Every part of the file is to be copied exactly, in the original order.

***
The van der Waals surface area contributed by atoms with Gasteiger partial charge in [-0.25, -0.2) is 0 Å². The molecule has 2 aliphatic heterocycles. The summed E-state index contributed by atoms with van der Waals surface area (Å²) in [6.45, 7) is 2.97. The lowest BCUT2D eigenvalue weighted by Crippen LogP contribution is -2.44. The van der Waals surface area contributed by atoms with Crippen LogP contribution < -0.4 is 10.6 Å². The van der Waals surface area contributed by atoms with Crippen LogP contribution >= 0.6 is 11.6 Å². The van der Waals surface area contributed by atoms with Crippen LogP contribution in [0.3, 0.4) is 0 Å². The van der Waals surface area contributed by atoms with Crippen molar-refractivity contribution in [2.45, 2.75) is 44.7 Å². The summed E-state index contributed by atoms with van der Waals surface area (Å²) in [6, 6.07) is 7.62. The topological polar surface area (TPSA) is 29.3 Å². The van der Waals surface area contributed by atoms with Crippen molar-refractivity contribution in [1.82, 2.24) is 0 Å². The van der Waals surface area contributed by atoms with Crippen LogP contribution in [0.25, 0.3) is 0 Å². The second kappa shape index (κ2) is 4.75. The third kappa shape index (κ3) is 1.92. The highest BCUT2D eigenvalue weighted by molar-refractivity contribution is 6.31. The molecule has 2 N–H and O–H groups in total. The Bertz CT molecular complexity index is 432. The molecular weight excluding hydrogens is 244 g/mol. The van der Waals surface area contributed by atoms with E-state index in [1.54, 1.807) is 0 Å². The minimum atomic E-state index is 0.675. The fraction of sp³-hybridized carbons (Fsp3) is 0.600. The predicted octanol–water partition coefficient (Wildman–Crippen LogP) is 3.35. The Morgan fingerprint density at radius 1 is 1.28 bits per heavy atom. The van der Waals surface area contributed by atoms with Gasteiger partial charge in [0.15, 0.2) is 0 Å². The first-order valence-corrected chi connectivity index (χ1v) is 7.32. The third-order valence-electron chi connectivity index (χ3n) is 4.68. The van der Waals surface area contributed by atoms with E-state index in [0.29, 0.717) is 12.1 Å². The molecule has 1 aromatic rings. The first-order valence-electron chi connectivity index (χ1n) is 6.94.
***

The van der Waals surface area contributed by atoms with Gasteiger partial charge in [-0.25, -0.2) is 0 Å². The molecule has 2 aliphatic heterocycles. The summed E-state index contributed by atoms with van der Waals surface area (Å²) in [6.45, 7) is 2.97. The lowest BCUT2D eigenvalue weighted by Crippen LogP contribution is -2.44. The van der Waals surface area contributed by atoms with Crippen LogP contribution < -0.4 is 10.6 Å². The van der Waals surface area contributed by atoms with Crippen LogP contribution >= 0.6 is 11.6 Å². The van der Waals surface area contributed by atoms with Crippen LogP contribution in [0.3, 0.4) is 0 Å². The van der Waals surface area contributed by atoms with Crippen molar-refractivity contribution in [2.45, 2.75) is 44.7 Å². The summed E-state index contributed by atoms with van der Waals surface area (Å²) in [6, 6.07) is 7.62. The topological polar surface area (TPSA) is 29.3 Å². The van der Waals surface area contributed by atoms with Crippen molar-refractivity contribution in [1.82, 2.24) is 0 Å². The van der Waals surface area contributed by atoms with Crippen LogP contribution in [0.25, 0.3) is 0 Å². The second kappa shape index (κ2) is 4.75. The third kappa shape index (κ3) is 1.92. The highest BCUT2D eigenvalue weighted by molar-refractivity contribution is 6.31. The molecule has 2 N–H and O–H groups in total. The Bertz CT molecular complexity index is 432. The molecular weight excluding hydrogens is 244 g/mol. The van der Waals surface area contributed by atoms with E-state index in [1.54, 1.807) is 0 Å². The minimum atomic E-state index is 0.675. The fraction of sp³-hybridized carbons (Fsp3) is 0.600. The predicted octanol–water partition coefficient (Wildman–Crippen LogP) is 3.35. The Morgan fingerprint density at radius 1 is 1.28 bits per heavy atom. The van der Waals surface area contributed by atoms with Gasteiger partial charge in [0.15, 0.2) is 0 Å². The first-order valence-corrected chi connectivity index (χ1v) is 7.32. The third-order valence-electron chi connectivity index (χ3n) is 4.68. The van der Waals surface area contributed by atoms with E-state index in [0.29, 0.717) is 12.1 Å². The molecule has 1 aromatic rings. The first-order valence-electron chi connectivity index (χ1n) is 6.94.